Based on my previous experiences with sink connectors failing due to badly formed JSON or JSON with a different schema to expected, I was pleasantly surprised to find that this connector was very robust. This is due to the fact that PostgreSQL refuses to insert badly formed JSON into a jsonb column type and throws an exception, and the IBM connector doesn’t fail under these circumstances; it just logs an error to the Kafka error topic and moves onto the next available record.

However, my previous experiments failed to find a way to prevent the JSON error messages from being indexed into Elasticsearch, so I wondered if there was a solution for PostgreSQL that would not cause the connector to fail.

The solution was actually pretty simple, as PostgreSQL allows constraints on json columns. This constraint (currently executed manually after the table is created, but it could be done automatically in the connector code by analyzing the fields in the first record found) uses one of the PostgreSQL JSON existence operators (‘?&’) to add a constraint to ensure that ‘metadata’ and ‘data’ exist as top-level keys in the json record:

This excludes error records like this: {“error”:”error message”}, but doesn’t exclude records which have ‘metadata’ and ‘data’ and superfluous records. However, extra fields can just be ignored when processing the jsonb column later on, so it looks like we have found light at the end of the mine tunnel and are ready to try out the next part of the experiment, which includes building. deploying, and running Apache Superset, configuring it to access PostgreSQL, and then graphing the tidal data.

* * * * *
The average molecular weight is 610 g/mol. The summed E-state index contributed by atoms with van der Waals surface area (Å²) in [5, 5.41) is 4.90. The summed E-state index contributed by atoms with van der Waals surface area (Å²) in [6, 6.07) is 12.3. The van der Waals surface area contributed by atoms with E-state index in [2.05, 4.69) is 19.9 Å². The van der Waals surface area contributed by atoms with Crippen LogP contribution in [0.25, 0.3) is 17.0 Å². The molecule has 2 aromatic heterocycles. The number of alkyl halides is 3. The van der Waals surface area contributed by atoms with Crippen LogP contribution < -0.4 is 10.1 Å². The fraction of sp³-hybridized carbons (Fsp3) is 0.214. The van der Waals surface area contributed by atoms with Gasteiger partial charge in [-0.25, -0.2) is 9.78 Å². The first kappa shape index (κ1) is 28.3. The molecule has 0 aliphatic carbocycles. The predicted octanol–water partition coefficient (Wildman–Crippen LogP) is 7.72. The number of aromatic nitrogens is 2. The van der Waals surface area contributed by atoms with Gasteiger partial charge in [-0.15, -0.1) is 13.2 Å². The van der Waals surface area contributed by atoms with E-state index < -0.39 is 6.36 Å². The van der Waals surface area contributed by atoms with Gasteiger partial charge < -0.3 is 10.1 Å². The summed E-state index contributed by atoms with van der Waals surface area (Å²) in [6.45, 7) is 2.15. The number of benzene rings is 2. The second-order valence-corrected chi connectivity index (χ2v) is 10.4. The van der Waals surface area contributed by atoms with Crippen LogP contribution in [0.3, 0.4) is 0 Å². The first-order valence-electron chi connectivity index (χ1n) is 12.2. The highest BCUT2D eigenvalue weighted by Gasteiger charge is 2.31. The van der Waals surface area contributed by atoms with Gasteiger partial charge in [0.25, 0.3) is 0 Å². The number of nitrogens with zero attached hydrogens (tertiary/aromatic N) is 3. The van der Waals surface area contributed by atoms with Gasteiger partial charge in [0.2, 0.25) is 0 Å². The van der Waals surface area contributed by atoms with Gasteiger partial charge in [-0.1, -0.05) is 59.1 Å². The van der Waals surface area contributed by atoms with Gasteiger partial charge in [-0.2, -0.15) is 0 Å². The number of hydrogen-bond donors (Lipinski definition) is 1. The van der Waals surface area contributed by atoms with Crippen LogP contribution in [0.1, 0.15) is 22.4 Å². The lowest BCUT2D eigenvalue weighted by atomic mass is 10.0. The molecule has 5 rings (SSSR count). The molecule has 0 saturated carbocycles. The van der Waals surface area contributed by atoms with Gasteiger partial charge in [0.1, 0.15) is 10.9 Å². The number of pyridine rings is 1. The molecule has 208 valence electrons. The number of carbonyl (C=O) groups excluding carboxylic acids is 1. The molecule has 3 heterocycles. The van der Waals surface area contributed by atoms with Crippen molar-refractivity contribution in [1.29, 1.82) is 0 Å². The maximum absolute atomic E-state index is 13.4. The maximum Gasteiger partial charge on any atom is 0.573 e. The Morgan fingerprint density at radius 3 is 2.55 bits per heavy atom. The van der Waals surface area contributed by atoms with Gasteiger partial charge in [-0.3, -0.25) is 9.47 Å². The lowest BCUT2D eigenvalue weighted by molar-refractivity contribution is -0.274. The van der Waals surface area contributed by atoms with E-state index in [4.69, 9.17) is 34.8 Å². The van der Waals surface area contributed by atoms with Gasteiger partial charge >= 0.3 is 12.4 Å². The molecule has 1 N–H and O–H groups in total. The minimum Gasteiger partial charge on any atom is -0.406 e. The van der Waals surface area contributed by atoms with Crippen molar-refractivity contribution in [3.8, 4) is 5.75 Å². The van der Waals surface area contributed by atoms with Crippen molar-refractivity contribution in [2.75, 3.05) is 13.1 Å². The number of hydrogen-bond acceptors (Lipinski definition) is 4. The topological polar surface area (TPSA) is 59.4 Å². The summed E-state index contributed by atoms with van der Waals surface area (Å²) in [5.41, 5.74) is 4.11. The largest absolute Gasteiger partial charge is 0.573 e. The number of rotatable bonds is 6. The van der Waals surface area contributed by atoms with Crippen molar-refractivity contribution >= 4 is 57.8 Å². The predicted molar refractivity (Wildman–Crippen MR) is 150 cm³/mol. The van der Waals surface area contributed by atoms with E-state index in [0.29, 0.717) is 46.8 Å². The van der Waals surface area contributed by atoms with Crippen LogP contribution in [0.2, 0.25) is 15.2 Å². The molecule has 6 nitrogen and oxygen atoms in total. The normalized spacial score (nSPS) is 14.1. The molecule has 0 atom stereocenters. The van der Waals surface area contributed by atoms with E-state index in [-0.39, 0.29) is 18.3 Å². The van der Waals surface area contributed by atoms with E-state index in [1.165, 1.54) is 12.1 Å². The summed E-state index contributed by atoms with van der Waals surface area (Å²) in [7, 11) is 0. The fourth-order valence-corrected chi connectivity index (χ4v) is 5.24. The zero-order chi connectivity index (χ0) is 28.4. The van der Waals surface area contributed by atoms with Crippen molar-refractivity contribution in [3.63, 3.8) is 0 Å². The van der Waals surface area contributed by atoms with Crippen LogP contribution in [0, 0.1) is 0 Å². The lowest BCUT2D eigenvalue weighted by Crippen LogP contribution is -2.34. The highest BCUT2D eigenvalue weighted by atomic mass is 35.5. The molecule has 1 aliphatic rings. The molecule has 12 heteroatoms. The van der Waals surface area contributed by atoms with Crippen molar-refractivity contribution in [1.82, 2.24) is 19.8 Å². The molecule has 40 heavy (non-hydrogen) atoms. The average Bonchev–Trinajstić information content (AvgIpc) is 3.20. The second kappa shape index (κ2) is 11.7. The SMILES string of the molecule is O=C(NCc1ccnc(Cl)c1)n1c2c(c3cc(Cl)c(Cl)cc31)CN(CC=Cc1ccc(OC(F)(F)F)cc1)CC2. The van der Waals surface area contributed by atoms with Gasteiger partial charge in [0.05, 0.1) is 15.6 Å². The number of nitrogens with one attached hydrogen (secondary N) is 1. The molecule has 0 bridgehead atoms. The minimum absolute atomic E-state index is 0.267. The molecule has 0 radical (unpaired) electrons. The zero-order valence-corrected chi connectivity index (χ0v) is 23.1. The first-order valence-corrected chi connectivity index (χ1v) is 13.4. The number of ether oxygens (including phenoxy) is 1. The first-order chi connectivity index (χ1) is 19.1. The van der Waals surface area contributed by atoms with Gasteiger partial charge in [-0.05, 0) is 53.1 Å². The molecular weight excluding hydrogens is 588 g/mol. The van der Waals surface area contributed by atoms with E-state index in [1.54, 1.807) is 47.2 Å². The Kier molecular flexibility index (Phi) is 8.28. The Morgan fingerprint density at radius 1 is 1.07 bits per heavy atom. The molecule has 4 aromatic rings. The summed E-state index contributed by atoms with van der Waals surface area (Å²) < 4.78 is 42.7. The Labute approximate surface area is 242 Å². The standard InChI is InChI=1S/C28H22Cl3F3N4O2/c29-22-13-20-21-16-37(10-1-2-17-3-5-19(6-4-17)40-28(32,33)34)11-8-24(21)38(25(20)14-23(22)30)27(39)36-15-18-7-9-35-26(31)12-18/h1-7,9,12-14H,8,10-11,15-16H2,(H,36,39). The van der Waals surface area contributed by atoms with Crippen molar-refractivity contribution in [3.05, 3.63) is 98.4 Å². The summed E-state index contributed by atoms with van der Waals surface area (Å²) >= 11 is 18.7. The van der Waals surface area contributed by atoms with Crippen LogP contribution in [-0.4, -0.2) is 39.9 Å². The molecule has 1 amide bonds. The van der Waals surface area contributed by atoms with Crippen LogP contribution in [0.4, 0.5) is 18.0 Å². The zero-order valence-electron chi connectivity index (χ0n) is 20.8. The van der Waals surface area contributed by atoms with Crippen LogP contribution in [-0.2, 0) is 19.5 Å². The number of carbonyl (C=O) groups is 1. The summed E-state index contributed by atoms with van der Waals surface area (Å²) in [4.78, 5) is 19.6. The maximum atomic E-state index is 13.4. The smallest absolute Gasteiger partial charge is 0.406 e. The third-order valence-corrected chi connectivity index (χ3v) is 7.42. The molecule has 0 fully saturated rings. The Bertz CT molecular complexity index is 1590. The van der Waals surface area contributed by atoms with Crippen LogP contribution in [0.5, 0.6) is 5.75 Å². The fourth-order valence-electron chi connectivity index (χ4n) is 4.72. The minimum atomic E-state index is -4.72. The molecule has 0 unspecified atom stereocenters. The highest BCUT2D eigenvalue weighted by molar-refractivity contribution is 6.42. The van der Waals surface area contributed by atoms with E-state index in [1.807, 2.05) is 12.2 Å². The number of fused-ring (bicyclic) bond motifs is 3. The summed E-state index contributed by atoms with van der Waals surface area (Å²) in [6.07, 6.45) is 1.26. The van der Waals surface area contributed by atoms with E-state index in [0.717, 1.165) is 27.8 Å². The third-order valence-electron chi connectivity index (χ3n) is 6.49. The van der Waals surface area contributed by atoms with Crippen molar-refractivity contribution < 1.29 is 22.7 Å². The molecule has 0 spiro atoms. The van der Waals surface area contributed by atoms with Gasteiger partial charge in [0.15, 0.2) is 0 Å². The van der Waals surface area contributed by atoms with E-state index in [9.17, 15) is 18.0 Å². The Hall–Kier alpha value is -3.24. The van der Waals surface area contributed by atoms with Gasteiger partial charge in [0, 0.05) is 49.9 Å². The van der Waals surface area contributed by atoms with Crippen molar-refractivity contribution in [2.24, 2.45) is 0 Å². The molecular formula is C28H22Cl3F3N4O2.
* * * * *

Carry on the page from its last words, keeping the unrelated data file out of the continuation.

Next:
(Source: Shutterstock)

Further Resources

Here’s the customized Kafka Connect sink connector that I developed, with a prebuilt compressed uber jar file (which has everything including the PostgreSQL driver) included.

Follow the Pipeline Series

  • Part 1: Building a Real-Time Tide Data Processing Pipeline: Using Apache Kafka, Kafka Connect, Elasticsearch, and Kibana
  • Part 2: Building a Real-Time Tide Data Processing Pipeline: Using Apache Kafka, Kafka Connect, Elasticsearch, and Kibana
  • Part 3: Getting to Know Apache Camel Kafka Connectors
  • Part 4: Monitoring Kafka Connect Pipeline Metrics with Prometheus
  • Part 5: Scaling Kafka Connect Streaming Data Processing
  • Part 6: Streaming JSON Data Into PostgreSQL Using Open Source Kafka Sink Connectors
  • Part 7: Using Apache Superset to Visualize PostgreSQL JSON Data
  • Part 8: Kafka Connect Elasticsearch vs. PostgreSQL Pipelines: Initial Performance Results
  • Part 9: Kafka Connect and Elasticsearch vs. PostgreSQL Pipelines: Final Performance Results
  • Part 10: Comparison of Apache Kafka Connect, Plus Elasticsearch/Kibana vs. PostgreSQL/Apache Superset Pipelines